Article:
Sermon for Sunday 12 June 2022
Trinity Sunday 2022
One of my favourite activities whilst doing the ironing is listening to back editions of “In our Time” with Melvyn Bragg. They’re all there on the BBC iplayer. Earlier on this week I tuned in to a fascinating one all about the Incas of South America. I never realised just how ignorant I was of the Incas, and their extraordinary civilisation.
Did you know, for example, they had a version of freeze dried mashed potato which could be stored for up to 10 years long before we “invented” it? The Incas’ civilisation was entirely created without knowing anything about the existence of the horse or the wheel. They simply carried everything everywhere.
But half way through the programme, Melvin Bragg turned to the question of what the religious beliefs of the Incas were.
I suppose one would say they were basically animists. Their god was the world around them. They thought the whole of the created order was suffused with the presence and energy of the divine. For that reason, any natural object was precious and blessed, and could be worshipped as containing or representing a spirit.
But just then, one of the academics discussing all this said something that struck me. “The thing about Inca religion is this. It makes much better sense to believe in a god you can actually see, doesn’t it.” “Oh yes, I couldn’t agree more,” said Melvin Bragg in a slightly patronising tone of voice, “much more sensible to believe in a god you can actually see.”
It was easy to get the sort of naive secular point they were making. If you’re going to believe in the ridiculous nonsense of a God, at least make it one you can see and touch. And if you are going to insist on being religious in our modern world, you’re not being much more intellectually sophisticated than the Incas worshipping rocks and trees and the sun.
But in a funny way, I actually want to agree with that statement. It does indeed make sense to believe in a God you can see. And today’s feast is all about the fact that Christians don’t believe in God beyond sight and sound. We believe in a God whom we can touch and see and feel and know.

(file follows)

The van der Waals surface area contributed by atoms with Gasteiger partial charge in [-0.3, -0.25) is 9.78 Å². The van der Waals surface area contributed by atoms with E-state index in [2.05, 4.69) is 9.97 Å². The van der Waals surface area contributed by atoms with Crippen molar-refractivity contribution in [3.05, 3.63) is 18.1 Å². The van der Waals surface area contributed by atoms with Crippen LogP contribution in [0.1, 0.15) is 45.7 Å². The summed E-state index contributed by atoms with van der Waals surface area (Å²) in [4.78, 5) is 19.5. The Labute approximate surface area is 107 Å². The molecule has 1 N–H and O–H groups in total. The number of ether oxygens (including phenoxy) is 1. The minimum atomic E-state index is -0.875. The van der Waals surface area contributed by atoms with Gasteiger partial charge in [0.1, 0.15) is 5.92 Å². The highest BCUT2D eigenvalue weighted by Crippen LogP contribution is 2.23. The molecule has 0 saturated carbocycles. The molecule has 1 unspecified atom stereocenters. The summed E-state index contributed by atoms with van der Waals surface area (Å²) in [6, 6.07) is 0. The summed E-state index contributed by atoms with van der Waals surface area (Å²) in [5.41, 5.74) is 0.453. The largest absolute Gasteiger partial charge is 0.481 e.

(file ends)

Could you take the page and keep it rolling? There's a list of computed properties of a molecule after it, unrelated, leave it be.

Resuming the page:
For at the heart of our faith lies the person of Jesus Christ. We know what God is like because he has shown himself to us in Christ. In our Gospel reading today Jesus teaches us, “All that the Father has is mine.” Jesus is the human face of God, making tangible in time and space the God who made the world.
But more than that, we experience the presence of God today as the Holy Spirit that lives within us who have been baptized. We know and see and hear him as we make our pilgrim way through life.
“When the Spirit of truth comes,” Jesus tells us, “he will guide you into all truth; for he will not speak on his own, but will speak whatever he hears, and he will declare to you the things that are to come.”
A lot of these questions to do with how we understand God really touch on the question of how we understand faith. Faith is not, as Melvin Bragg seems to think, something that simply dupes you into believing the illogical or the foolish or the unreasonable.
Rather, faith is the gift of God that allows us to trust that the world in which we live is not just some arbitrary accident that came from nowhere.
Faith is the gift of God that allows us to imagine the perfectly reasonable possibility that life has meaning, that love is real, that our existence is intended.
Faith is the gift of God that allows us to hope in the entirely logical idea that if a creator exists, he might want to communicate with us through his Son Jesus Christ and the working of the Holy Spirit.
The feast of the Holy Trinity is the point each year when we remind ourselves that it does indeed make sense to believe in a God you can see. For our God is not some theoretical entity beyond our existence or knowledge.
The Father, who made all things sent his Son into our world to live as one of us and to share our life. In him we see what God is like and what his will for us is. And that same Jesus left us God’s Holy Spirit, his presence on earth in our hearts that draws us to the Father, and plants in our hearts the capacity to know and love him by faith.
Fr Peter Anthony